Graduated versus Graduated From
How can you make your alma mater proud?
Today's topic is graduation.
I can't believe it's already May. Graduation season is around the corner, which means my inbox will soon be full of complaints about the phrase "graduated college." And those complainers are right to be annoyed.
For example, Becky from Sacramento wrote in last year to say that it's like hearing fingernails on a chalkboard when she hears people say something like "He graduated high school in 1988." "Is it correct to omit the preposition 'from'?" she asks.
No, Becky, it's not correct. The sentence should read "He graduated from high school in 1988."
Graduated Versus Graduated from
At first I thought this topic was too narrow to deserve a whole podcast. I haven't really heard the phrase "graduated college" or "graduated high school" much myself, but apparently I just don't get out enough because when I did a Google search, the phrase "graduated college" was twice as popular as the phrase "graduated from college." Twice! The wrong way of saying it showed up twice as often. I scrolled through the results for "graduated college" hoping perhaps I hadn’t thought of a saying in which the two words just happened to show up next to each other, but alas, every result I looked at was a student talking about how they had just graduated college. I then realized I was going through the five stages of grief.
Scrutinizing the results was actually the first stage—denial. I really couldn't believe that the wrong wording would be twice as common.
Then came anger. What kind of education are these kids getting? It's a disgrace!
I skipped bargaining and went straight to depression. If it's really that bad out there, what is the point of even doing a grammar podcast? Nobody cares. Nobody listens. Its a lost cause irregardless of what Squiggly and myself cogitate about the matter*.
And although this might be stretching the analogy of the five stages of grief, I suppose this podcast is a form of acceptance. It is bad out there, but we can still do our part. People do listen. So listen closely: If you go around saying you graduated college, you sound illiterate. The correct way to say it is that you graduated FROM college. Here's why:
"To graduate" is a verb, and it can be both transitive and intransitive. Remember that a transitive verb takes an object and an intransitive verb doesn’t. Remember, an object is the thing or person the verb is transferring action to—the thing the subject is taking action on.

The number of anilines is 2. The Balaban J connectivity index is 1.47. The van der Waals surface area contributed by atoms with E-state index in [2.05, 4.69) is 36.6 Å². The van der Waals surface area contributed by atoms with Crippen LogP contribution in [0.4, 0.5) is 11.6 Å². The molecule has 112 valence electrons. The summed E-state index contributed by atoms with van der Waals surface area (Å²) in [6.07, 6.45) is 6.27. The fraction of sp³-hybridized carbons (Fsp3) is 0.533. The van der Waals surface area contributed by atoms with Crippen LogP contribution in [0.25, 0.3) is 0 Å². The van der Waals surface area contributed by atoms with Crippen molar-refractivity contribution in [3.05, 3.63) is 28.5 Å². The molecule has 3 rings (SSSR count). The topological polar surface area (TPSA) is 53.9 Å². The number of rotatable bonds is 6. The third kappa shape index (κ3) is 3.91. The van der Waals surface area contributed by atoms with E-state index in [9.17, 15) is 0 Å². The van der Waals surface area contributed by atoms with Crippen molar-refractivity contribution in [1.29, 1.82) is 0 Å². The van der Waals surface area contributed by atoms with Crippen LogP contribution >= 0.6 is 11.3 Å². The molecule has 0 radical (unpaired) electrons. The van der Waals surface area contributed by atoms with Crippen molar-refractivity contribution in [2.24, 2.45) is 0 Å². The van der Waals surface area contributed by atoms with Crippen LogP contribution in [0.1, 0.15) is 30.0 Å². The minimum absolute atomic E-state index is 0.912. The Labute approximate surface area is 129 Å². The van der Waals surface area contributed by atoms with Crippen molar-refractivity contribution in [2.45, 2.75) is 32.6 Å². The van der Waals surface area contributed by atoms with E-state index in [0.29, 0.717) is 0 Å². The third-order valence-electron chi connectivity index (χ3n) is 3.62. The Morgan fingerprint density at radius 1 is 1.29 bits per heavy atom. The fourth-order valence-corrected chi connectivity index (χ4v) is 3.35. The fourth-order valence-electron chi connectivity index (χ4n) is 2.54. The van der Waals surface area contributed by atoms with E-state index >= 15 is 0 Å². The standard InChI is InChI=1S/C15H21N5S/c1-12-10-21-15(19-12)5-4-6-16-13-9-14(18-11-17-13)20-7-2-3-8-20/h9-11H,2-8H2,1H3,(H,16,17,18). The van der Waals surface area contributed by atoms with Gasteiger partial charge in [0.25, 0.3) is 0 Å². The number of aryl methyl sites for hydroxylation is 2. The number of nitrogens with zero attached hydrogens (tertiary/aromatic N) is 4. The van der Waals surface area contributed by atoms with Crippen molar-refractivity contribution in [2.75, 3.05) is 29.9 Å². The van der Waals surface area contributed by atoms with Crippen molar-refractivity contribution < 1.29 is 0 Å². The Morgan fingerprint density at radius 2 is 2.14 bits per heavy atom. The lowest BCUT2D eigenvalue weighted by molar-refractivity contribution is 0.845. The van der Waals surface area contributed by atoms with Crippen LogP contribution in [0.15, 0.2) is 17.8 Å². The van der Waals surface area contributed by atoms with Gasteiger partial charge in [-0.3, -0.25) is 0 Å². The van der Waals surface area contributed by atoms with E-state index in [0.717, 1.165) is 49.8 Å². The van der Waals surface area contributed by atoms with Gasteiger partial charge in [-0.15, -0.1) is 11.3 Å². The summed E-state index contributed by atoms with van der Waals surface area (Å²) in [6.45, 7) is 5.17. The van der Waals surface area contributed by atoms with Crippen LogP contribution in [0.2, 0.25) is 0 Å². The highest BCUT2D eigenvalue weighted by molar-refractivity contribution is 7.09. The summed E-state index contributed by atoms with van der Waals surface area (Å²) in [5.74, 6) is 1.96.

When you say that someone graduated from a specific college you are using the intransitive form of "to graduate" because the verb has no object. Let's say Squiggly got a degree from Burrow College. Although it's a bit archaic, the formal way to say this using the intransitive form of the verb "to graduate" is to say, "Squiggly was graduated from Burrow." The more modern way to say it and still be correct is "Squiggly graduated from Burrow." You need the "from." Squiggly graduated FROM Burrow. The shortest form of this sentence would be "Squiggly graduated." If you think about it that way, you can see that "from Burrow" isn't an object, it's just a prepositional phrase that tells you more about where Squiggly graduated from.
The thing is, when you say, "Squiggly graduated Burrow," you've turned "to graduate" into a transitive verb. By definition, the act of graduating is something a school does to a student, not something a student does to a school. Schools graduate students. You could say that Burrow graduated 600 students this year. However, if you say, “Squiggly graduated Burrow,” you're making Squiggly the subject and Burrow the object and saying that Squiggly did something to the college. It's possible Squiggly did many things to the college during his tenure there. He may have damaged the college, delighted the college, or desecrated the college--but he didn't graduate the college.
I don't know why so many people have taken to dropping the "from" and are going around saying they graduated college, but it really is wrong. Do your alma mater a favor and make your English instructors proud. Tell people you graduated from college or high school.
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*That's a grammar joke. I tried to write the most incorrect sentence possible to show that I was depressed.
The American Heritage Dictionary entry on “graduate”
Patricia O'Connor, author of Woe Is I on “graduate”
Paul Brians, author of Common Errors in English Usage, on “graduate”